I have a table to entities (lets call them people) and properties (one person can have an arbitrary number of properties). Ex:

People

Name  Age
--------
Jane  27
Joe   36
Jim   16

Properties

Name   Property
-----------------
Jane   Smart
Jane   Funny
Jane   Good-looking
Joe    Smart
Joe    Workaholic
Jim    Funny
Jim    Young

I would like to write an efficient select that would select people based on age and return all or some of their properties.

Ex: People older than 26
Name Properties
Jane Smart, Funny, Good-looking
Joe Smart, Workaholic

It's also acceptable to return one of the properties and total property count.

The query should be efficient: there are millions of rows in people table, hundreds of thousands of rows in properties table (so most people have no properties). There are hundreds of rows selected at a time.

Is there any way to do it?

  • Are you looking to get a comma separated list of properties? Also, do you need to specify which properties you would like to see? I.e. "People older than 26 who are funny and good looking" – please delete me May 23 '10 at 18:11
up vote 22 down vote accepted

Use:

   SELECT x.name,
          GROUP_CONCAT(y.property SEPARATOR ', ')
     FROM PEOPLE x
LEFT JOIN PROPERTIES y ON y.name = x.name
    WHERE x.age > 26
 GROUP BY x.name

You want the MySQL function GROUP_CONCAT (documentation) in order to return a comma separated list of the PROPERTIES.property value.

I used a LEFT JOIN rather than a JOIN in order to include PEOPLE records that don't have a value in the PROPERTIES table - if you only want a list of people with values in the PROPERTIES table, use:

   SELECT x.name,
          GROUP_CONCAT(y.property SEPARATOR ', ')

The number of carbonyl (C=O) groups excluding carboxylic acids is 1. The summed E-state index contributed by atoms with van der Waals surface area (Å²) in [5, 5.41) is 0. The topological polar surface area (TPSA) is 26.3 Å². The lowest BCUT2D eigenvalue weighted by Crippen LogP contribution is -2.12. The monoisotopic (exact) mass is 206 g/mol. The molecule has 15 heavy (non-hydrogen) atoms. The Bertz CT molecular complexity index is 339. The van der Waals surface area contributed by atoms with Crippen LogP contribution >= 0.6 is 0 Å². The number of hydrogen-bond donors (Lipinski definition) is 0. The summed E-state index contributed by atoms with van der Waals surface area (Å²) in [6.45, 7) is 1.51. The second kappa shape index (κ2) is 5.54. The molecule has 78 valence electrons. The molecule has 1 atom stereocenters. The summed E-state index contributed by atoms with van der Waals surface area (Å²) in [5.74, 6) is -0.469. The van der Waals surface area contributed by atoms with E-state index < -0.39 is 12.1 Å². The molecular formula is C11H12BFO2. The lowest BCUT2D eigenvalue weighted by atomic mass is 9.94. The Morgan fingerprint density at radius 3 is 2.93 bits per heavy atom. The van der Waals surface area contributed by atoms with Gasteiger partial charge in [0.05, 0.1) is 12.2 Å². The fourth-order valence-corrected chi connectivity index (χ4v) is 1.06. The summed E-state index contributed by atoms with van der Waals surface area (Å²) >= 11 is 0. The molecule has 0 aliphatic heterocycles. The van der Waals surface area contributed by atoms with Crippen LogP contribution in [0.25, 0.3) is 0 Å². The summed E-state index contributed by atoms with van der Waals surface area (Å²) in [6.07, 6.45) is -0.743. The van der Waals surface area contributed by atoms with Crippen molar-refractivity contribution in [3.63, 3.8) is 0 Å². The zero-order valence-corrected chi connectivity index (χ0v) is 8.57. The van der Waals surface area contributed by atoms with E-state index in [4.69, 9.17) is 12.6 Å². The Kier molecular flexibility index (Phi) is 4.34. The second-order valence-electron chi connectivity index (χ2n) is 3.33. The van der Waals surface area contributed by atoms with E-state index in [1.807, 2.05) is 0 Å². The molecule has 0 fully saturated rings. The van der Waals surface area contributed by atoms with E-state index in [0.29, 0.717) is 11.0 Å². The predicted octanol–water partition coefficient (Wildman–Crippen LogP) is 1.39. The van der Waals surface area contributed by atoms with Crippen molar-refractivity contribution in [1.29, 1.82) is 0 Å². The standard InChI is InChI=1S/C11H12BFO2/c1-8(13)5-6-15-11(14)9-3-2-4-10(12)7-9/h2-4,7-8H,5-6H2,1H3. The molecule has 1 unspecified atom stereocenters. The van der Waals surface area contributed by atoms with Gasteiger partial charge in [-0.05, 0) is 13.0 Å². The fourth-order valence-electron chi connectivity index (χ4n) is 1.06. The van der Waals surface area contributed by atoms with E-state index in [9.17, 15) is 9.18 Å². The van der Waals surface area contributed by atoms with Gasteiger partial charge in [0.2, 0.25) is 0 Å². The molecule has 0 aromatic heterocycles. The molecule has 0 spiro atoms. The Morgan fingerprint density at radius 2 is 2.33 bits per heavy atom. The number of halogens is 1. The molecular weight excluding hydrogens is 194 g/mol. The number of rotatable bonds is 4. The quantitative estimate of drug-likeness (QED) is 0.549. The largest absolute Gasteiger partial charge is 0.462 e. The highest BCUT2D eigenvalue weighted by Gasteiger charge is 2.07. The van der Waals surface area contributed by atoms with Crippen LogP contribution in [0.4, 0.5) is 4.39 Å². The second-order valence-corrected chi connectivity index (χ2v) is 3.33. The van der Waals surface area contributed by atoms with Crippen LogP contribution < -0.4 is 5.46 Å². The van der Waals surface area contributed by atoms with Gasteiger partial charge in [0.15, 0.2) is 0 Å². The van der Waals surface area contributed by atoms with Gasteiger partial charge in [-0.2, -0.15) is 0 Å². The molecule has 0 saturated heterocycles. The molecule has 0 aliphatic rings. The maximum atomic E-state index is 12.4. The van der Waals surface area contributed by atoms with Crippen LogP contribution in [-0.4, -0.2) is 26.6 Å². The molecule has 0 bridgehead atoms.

FROM PEOPLE x
     JOIN PROPERTIES y ON y.name = x.name
    WHERE x.age > 26
 GROUP BY x.name

I realize this is an example, but using a name is a poor choice for referencial integrity when you consider how many "John Smith"s there are. Assigning a user_id, being a numeric value, would be a better choice.

  • 1
    and of course there should be an index on Properties.name – meriton May 23 '10 at 18:15
  • 1
    @meriton: I'd like have both columns in the PROPERTIES table as the primary key. – OMG Ponies May 23 '10 at 18:24
  • Right, that is even better than just blindly following the "every foreign key should have an index" rule :-) – meriton May 23 '10 at 18:36
  • 2
    If anyone happens across this question and is using an Oracle DB, there is an equivalent LISTAGG function (since Oracel 11.2 I think): docs.oracle.com/cd/E14072_01/server.112/e10592/functions087.htm – CodeClimber Aug 15 '12 at 10:51
  • 1
    @OMGPonies Yep, I'm aware of that. Not trying to answer the question, just help out anyone who ends up here with a similar query on an Oracle DB. – CodeClimber Aug 15 '12 at 20:34

You can use INNER JOIN to link the two tables together. More info on JOINs.

SELECT *
FROM People P
INNER JOIN Properties Pr
  ON Pr.Name = P.Name
WHERE P.Name = 'Joe' -- or a specific age, etc

However, it's often a lot faster to add a unique primary key to tables like these, and to create an index to increase speed.

Say the table People has a field id
And the table Properties has a field peopleId to link them together

Then the query would then look something like this:

SELECT *
FROM People P
INNER JOIN Properties Pr
  ON Pr.id = P.peopleId
WHERE P.Name = 'Joe'
SELECT x.name,(select GROUP_CONCAT(y.Properties SEPARATOR ', ')
FROM PROPERTIES y 
WHERE y.name.=x.name ) as Properties FROM mst_People x 

try this

Your Answer

 

By clicking "Post Your Answer", you acknowledge that you have read our updated terms of service, privacy policy and cookie policy, and that your continued use of the website is subject to these policies.

Not the answer you're looking for? Browse other questions tagged or ask your own question.